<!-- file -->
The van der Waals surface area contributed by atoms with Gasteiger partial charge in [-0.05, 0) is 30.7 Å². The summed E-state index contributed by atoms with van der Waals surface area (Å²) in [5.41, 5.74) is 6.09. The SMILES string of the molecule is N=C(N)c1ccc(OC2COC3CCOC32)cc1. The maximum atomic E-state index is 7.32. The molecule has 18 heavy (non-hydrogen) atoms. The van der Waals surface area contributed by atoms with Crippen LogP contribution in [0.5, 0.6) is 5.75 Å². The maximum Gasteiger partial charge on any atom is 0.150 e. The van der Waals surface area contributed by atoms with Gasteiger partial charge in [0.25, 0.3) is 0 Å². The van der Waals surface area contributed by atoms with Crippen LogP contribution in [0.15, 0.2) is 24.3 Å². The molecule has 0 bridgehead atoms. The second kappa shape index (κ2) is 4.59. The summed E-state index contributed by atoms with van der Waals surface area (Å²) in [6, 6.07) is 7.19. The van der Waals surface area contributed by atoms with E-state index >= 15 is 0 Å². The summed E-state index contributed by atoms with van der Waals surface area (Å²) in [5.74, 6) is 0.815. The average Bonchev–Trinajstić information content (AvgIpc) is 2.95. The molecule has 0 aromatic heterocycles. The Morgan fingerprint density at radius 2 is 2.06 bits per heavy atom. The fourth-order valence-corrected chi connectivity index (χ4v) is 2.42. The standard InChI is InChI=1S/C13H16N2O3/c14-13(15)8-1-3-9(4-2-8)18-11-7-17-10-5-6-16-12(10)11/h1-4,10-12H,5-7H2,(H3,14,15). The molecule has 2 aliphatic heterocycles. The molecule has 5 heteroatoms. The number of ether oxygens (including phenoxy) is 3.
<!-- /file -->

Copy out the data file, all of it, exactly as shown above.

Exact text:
The van der Waals surface area contributed by atoms with Gasteiger partial charge in [-0.05, 0) is 30.7 Å². The summed E-state index contributed by atoms with van der Waals surface area (Å²) in [5.41, 5.74) is 6.09. The SMILES string of the molecule is N=C(N)c1ccc(OC2COC3CCOC32)cc1. The maximum atomic E-state index is 7.32. The molecule has 18 heavy (non-hydrogen) atoms. The van der Waals surface area contributed by atoms with Crippen LogP contribution in [0.5, 0.6) is 5.75 Å². The maximum Gasteiger partial charge on any atom is 0.150 e. The van der Waals surface area contributed by atoms with Gasteiger partial charge in [0.25, 0.3) is 0 Å². The van der Waals surface area contributed by atoms with Crippen LogP contribution in [0.15, 0.2) is 24.3 Å². The molecule has 0 bridgehead atoms. The second kappa shape index (κ2) is 4.59. The summed E-state index contributed by atoms with van der Waals surface area (Å²) in [6, 6.07) is 7.19. The van der Waals surface area contributed by atoms with E-state index >= 15 is 0 Å². The summed E-state index contributed by atoms with van der Waals surface area (Å²) in [5.74, 6) is 0.815. The average Bonchev–Trinajstić information content (AvgIpc) is 2.95. The molecule has 0 aromatic heterocycles. The Morgan fingerprint density at radius 2 is 2.06 bits per heavy atom. The fourth-order valence-corrected chi connectivity index (χ4v) is 2.42. The standard InChI is InChI=1S/C13H16N2O3/c14-13(15)8-1-3-9(4-2-8)18-11-7-17-10-5-6-16-12(10)11/h1-4,10-12H,5-7H2,(H3,14,15). The molecule has 2 aliphatic heterocycles. The molecule has 5 heteroatoms. The number of ether oxygens (including phenoxy) is 3.